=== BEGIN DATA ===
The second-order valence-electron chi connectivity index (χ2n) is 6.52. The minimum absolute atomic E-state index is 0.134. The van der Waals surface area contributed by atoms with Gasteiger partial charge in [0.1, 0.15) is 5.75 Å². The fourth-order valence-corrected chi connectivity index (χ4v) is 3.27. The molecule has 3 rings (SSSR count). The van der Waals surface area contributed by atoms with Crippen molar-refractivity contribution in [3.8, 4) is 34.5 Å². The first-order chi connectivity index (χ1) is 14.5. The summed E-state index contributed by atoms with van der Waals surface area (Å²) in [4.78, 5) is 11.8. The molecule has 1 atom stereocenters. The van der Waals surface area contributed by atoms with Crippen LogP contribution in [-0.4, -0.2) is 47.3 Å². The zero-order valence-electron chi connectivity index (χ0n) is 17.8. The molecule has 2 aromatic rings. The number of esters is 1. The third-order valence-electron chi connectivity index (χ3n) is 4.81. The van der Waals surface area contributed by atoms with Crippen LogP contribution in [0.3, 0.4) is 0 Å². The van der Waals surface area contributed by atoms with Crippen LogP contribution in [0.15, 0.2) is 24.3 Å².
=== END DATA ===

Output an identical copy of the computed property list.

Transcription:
The second-order valence-electron chi connectivity index (χ2n) is 6.52. The minimum absolute atomic E-state index is 0.134. The van der Waals surface area contributed by atoms with Gasteiger partial charge in [0.1, 0.15) is 5.75 Å². The fourth-order valence-corrected chi connectivity index (χ4v) is 3.27. The molecule has 3 rings (SSSR count). The van der Waals surface area contributed by atoms with Crippen molar-refractivity contribution in [3.8, 4) is 34.5 Å². The first-order chi connectivity index (χ1) is 14.5. The summed E-state index contributed by atoms with van der Waals surface area (Å²) in [4.78, 5) is 11.8. The molecule has 1 atom stereocenters. The van der Waals surface area contributed by atoms with Crippen LogP contribution in [-0.4, -0.2) is 47.3 Å². The zero-order valence-electron chi connectivity index (χ0n) is 17.8. The molecule has 2 aromatic rings. The number of esters is 1. The third-order valence-electron chi connectivity index (χ3n) is 4.81. The van der Waals surface area contributed by atoms with Crippen LogP contribution in [0.3, 0.4) is 0 Å². The van der Waals surface area contributed by atoms with Crippen LogP contribution in [0.15, 0.2) is 24.3 Å².